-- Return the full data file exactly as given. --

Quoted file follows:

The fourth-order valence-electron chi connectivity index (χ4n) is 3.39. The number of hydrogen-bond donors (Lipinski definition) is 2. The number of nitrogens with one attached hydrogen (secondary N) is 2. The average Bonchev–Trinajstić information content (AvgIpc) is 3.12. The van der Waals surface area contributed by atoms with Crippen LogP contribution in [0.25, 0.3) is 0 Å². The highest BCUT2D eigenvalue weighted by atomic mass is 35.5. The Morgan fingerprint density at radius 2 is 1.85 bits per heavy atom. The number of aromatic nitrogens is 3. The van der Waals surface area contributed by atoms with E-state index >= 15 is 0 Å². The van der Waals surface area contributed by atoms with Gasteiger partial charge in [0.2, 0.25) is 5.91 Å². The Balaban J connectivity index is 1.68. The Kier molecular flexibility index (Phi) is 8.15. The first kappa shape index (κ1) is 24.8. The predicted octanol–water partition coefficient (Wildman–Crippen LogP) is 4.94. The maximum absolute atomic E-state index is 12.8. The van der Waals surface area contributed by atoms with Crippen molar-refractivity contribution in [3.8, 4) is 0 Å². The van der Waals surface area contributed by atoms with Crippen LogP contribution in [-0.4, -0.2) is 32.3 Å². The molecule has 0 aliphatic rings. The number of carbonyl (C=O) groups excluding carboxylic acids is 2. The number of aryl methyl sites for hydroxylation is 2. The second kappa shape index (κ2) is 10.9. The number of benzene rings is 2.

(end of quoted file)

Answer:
The fourth-order valence-electron chi connectivity index (χ4n) is 3.39. The number of hydrogen-bond donors (Lipinski definition) is 2. The number of nitrogens with one attached hydrogen (secondary N) is 2. The average Bonchev–Trinajstić information content (AvgIpc) is 3.12. The van der Waals surface area contributed by atoms with Crippen LogP contribution in [0.25, 0.3) is 0 Å². The highest BCUT2D eigenvalue weighted by atomic mass is 35.5. The Morgan fingerprint density at radius 2 is 1.85 bits per heavy atom. The number of aromatic nitrogens is 3. The van der Waals surface area contributed by atoms with E-state index >= 15 is 0 Å². The van der Waals surface area contributed by atoms with Gasteiger partial charge in [0.2, 0.25) is 5.91 Å². The Balaban J connectivity index is 1.68. The Kier molecular flexibility index (Phi) is 8.15. The first kappa shape index (κ1) is 24.8. The predicted octanol–water partition coefficient (Wildman–Crippen LogP) is 4.94. The maximum absolute atomic E-state index is 12.8. The van der Waals surface area contributed by atoms with Crippen molar-refractivity contribution in [3.8, 4) is 0 Å². The van der Waals surface area contributed by atoms with Crippen LogP contribution in [-0.4, -0.2) is 32.3 Å². The molecule has 0 aliphatic rings. The number of carbonyl (C=O) groups excluding carboxylic acids is 2. The number of aryl methyl sites for hydroxylation is 2. The second kappa shape index (κ2) is 10.9. The number of benzene rings is 2.